In Defense of Rich People

We need to cut rich people some slack.  It seems like lately they have been demonized for things that are realistically not their fault.  I get that many Americans are frustrated, especially now, but taking it out on rich people seems petty, bitter and jealous, and that’s just not the American way.  

​Personally, I know some super uber duper rich people.  Several of them are jerks, but most are some of the greatest people I have ever known.

Two jerks in particular come to mind — one is now a millionaire several times over whom I went to college with, and the other is now a billionaire I worked with at the very beginning of my career.  I knew them both when they were eating beanie weenies out of a can and guess what!?!  They were total jerks back then too (although, to be fair, slimy, cold beanie weenies don’t bring out the best in people).

 

I also know a lot of people who are not super uber duper rich and guess what!?!  Several of them are jerks, but most are some of the greatest people I have ever known.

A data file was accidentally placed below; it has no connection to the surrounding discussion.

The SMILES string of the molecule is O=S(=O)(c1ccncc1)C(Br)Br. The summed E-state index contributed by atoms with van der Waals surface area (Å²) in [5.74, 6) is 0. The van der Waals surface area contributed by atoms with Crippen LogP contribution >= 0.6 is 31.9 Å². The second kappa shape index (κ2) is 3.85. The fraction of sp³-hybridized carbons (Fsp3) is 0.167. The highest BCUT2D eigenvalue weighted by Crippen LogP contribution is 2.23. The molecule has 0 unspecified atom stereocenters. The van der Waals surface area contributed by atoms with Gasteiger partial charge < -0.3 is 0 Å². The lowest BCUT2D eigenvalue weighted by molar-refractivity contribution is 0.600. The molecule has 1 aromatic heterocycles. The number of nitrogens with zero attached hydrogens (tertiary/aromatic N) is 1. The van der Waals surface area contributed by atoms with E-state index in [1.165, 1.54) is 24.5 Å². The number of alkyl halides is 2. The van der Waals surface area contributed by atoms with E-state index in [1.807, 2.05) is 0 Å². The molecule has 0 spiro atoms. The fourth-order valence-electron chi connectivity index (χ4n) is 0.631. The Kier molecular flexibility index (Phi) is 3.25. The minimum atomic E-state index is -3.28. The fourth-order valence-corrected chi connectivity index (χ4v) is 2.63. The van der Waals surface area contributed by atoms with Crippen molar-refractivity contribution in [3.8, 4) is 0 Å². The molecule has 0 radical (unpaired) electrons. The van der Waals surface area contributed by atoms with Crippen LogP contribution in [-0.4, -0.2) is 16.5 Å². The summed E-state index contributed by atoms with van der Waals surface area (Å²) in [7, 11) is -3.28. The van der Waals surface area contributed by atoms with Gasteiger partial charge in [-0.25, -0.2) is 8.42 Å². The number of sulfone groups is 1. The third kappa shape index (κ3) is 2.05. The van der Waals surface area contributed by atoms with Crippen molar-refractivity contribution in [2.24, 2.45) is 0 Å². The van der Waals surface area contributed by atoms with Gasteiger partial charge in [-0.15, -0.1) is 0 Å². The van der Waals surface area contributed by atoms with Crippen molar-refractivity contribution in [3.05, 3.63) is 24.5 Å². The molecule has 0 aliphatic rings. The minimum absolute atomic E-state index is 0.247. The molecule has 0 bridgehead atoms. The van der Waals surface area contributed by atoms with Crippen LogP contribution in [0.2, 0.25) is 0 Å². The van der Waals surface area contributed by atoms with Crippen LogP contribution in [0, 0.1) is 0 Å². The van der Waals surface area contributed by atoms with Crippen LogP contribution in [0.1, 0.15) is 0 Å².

​It’s not difficult to see why super uber duper rich people are sometimes villainized in today’s America.  For one thing — although it’s an entirely unfair thought — it’s easy to believe it impossible to make that much money without some sort of moral deficiency or shady behavior.
 

Plus, it’s not easy to reconcile social justice and capitalism.  On one hand, you have the promise of the American Dream, where every American has the opportunity to achieve success and prosperity, regardless of their originating circumstances.  On the other hand, you have statistics that reveal a shocking level of income inequality in the United States.

​It can also be maddening when money seems to make life so much easier, at least in the short-term, for people who do bad things (à la Jeffrey Epstein) or super entitled things (college admissions bribery scandal).

I have seen people born in the most devastating conditions imaginable work four jobs just to pay the bare minimum of their bills.  I have also seen plenty of people raised with a ton of money and opportunity who have crashed and burned.

 

However — from my experience and with minor exceptions — this last group seems to miraculously rebound virtually unscathed from their mistakes and bad decisions.  Redemption seems to come much easier when you can afford rehab and qualified attorneys.  It’s funny how prosperity can hide a multitude of sins.

 

​But these are separate issues that seem to get unfairly wound up in one another.  The truth is that most rich Americans not only greatly enhance our society and democracy, but they are also incredible public relations ambassadors for the United States on a global scale.  As a nation, they make us all look really, really good.  

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